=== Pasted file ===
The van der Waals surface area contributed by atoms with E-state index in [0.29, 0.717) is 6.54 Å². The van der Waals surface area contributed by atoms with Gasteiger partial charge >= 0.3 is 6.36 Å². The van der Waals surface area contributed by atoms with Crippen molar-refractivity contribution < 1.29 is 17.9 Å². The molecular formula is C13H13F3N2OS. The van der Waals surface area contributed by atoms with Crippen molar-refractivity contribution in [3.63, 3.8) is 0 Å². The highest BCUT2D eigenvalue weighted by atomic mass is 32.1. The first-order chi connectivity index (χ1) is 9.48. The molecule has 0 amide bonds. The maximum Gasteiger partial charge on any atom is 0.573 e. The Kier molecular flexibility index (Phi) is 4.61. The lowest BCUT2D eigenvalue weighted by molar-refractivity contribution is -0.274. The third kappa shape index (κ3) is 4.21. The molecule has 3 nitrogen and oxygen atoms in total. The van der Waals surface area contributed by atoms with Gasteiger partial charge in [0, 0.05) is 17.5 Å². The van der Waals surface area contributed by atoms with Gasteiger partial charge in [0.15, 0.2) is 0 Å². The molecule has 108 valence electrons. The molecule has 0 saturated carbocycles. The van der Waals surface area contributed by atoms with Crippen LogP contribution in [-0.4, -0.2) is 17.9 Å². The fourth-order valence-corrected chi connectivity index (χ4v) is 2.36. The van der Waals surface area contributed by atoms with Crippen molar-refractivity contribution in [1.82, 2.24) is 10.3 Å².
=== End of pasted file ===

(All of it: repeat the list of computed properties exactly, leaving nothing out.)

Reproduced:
The van der Waals surface area contributed by atoms with E-state index in [0.29, 0.717) is 6.54 Å². The van der Waals surface area contributed by atoms with Gasteiger partial charge >= 0.3 is 6.36 Å². The van der Waals surface area contributed by atoms with Crippen molar-refractivity contribution < 1.29 is 17.9 Å². The molecular formula is C13H13F3N2OS. The van der Waals surface area contributed by atoms with Crippen molar-refractivity contribution in [3.63, 3.8) is 0 Å². The highest BCUT2D eigenvalue weighted by atomic mass is 32.1. The first-order chi connectivity index (χ1) is 9.48. The molecule has 0 amide bonds. The maximum Gasteiger partial charge on any atom is 0.573 e. The Kier molecular flexibility index (Phi) is 4.61. The lowest BCUT2D eigenvalue weighted by molar-refractivity contribution is -0.274. The third kappa shape index (κ3) is 4.21. The molecule has 3 nitrogen and oxygen atoms in total. The van der Waals surface area contributed by atoms with Gasteiger partial charge in [0, 0.05) is 17.5 Å². The van der Waals surface area contributed by atoms with Gasteiger partial charge in [0.15, 0.2) is 0 Å². The molecule has 108 valence electrons. The molecule has 0 saturated carbocycles. The van der Waals surface area contributed by atoms with Crippen LogP contribution in [-0.4, -0.2) is 17.9 Å². The fourth-order valence-corrected chi connectivity index (χ4v) is 2.36. The van der Waals surface area contributed by atoms with Crippen molar-refractivity contribution in [1.82, 2.24) is 10.3 Å².